1. J. D. Salinger's toilet is up for auction on eBay. Now those of you who thought Mr. Catcher in the Rye was full of shit will have a way to prove it.
2. Writers on Process is a cool new discovery of mine. It features interviews of writers. And by "writers," I don't mean just those noble scribes who produce books. The website also features songwriters, journalists, screenwriters, and poets (yes, they're scribes who produce books, but they're maligned and live in the publishing ghetto, so they're technically a breed apart). There's a great interview with Anthony Doerr (who wears a pair of chainsaw ear protection muffs when he writes), author of The Shell Collector and Memory Wall. Money quote:
I'm not sure I believe in writer's block. I believe in failures of courage. I have plenty of them everyday. (I'm having one right now, for example, answering interview questions, rather than writing fiction). It's always easier to answer email or fold laundry or pull weeds or lie face down on the floor than it is to confront the problems in whatever piece of writing you're working on. So it's not necessarily that I get blocked as much as I get too afraid of facing whatever dead-end I've written myself into. Sometimes the courage isn't there, and that's okay, but you can't let yourself have too many failures because then a piece of writing tends to freeze over, like a big lake, and then you'll need even more energy just to chop through the ice and get back to where you started.Also, check out this interview with novelist Rosecrans Baldwin, whose novel You Lost Me There is on my short list of lusted-after books published this year. And the website promises an upcoming chat with one of the best female singers to hit my ears this year, Lissie.
3. Sad news from Fairbanks, Alaska: a person trying to reach Christopher McCandless' ill-fated schoolbus has drowned crossing the Teklanika River. McCandless was the young self-annointed "Alexander Supertramp" who threw off the conventional shackles of society, then got in waaaaay over his head when he tried to survive a winter in remote Alaska. Both Jon Krakauer's book Into the Wild and the subsequent movie are highly recommended. Kraukauer's description of the Teklanika is chilling and should be cautionary words for any "adventure tourists": The water is too deep, too cold, too fast. As I stare into the Teklanika, I can hear rocks the size of bowling balls grinding along the bottom, rolled downstream by the powerful current…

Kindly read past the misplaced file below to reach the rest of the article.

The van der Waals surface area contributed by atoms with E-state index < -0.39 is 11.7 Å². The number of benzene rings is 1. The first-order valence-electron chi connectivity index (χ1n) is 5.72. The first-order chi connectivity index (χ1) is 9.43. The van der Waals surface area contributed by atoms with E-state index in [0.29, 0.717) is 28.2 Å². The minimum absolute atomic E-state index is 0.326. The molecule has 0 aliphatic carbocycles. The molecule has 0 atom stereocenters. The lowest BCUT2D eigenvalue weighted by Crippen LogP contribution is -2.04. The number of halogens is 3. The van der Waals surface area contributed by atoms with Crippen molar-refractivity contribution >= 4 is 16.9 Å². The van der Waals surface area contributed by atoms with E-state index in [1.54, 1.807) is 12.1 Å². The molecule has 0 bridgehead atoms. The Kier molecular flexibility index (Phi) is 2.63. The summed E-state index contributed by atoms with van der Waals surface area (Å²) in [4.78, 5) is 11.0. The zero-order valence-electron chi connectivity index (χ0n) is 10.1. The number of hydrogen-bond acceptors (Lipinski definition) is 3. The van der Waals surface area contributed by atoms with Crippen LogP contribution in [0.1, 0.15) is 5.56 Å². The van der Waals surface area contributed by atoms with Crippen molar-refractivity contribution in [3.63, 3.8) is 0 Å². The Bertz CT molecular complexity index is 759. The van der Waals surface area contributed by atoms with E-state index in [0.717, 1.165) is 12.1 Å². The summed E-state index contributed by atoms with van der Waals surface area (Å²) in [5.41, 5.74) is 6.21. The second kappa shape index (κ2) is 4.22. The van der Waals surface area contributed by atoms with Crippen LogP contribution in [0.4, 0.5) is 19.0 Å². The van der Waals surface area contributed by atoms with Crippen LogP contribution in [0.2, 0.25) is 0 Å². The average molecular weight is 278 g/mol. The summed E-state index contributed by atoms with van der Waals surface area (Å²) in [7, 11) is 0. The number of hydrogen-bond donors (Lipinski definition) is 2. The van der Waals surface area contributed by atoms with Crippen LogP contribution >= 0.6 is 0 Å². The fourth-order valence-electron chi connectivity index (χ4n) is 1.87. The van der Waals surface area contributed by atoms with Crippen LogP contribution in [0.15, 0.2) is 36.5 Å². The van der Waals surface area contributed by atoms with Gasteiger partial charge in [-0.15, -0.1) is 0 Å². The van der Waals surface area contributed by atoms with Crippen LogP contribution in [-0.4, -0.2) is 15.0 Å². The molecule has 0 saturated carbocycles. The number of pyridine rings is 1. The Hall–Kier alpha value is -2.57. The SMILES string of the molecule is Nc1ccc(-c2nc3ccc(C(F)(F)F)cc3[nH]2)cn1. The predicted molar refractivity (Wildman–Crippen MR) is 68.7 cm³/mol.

4. Dwight Garner's excellent re-appraisal of James Dickey's Deliverance in The New York Times has me wishing I'd read the book (another on my long-list of unreads!) instead of only having seen the movie. On the occasion of the novel's 40th anniversary, Garner re-read the book while sitting beside a lake ("Dickey’s stuff is always best read beside a vaguely sinister body of water"). He goes on to appreciate the book for its unapologetic hairy-chested narrative: "His was a jangling American voice; in his amplitude he was the closest thing the South had to a deep-fried Norman Mailer."
5. And finally, as I leave you today, I send you off to Steve McCurry's blog which features some heartening* photographs of readers caught in the act...
*"heartening" because now we have photographic evidence of that rare, elusive species, Homo Bibliophile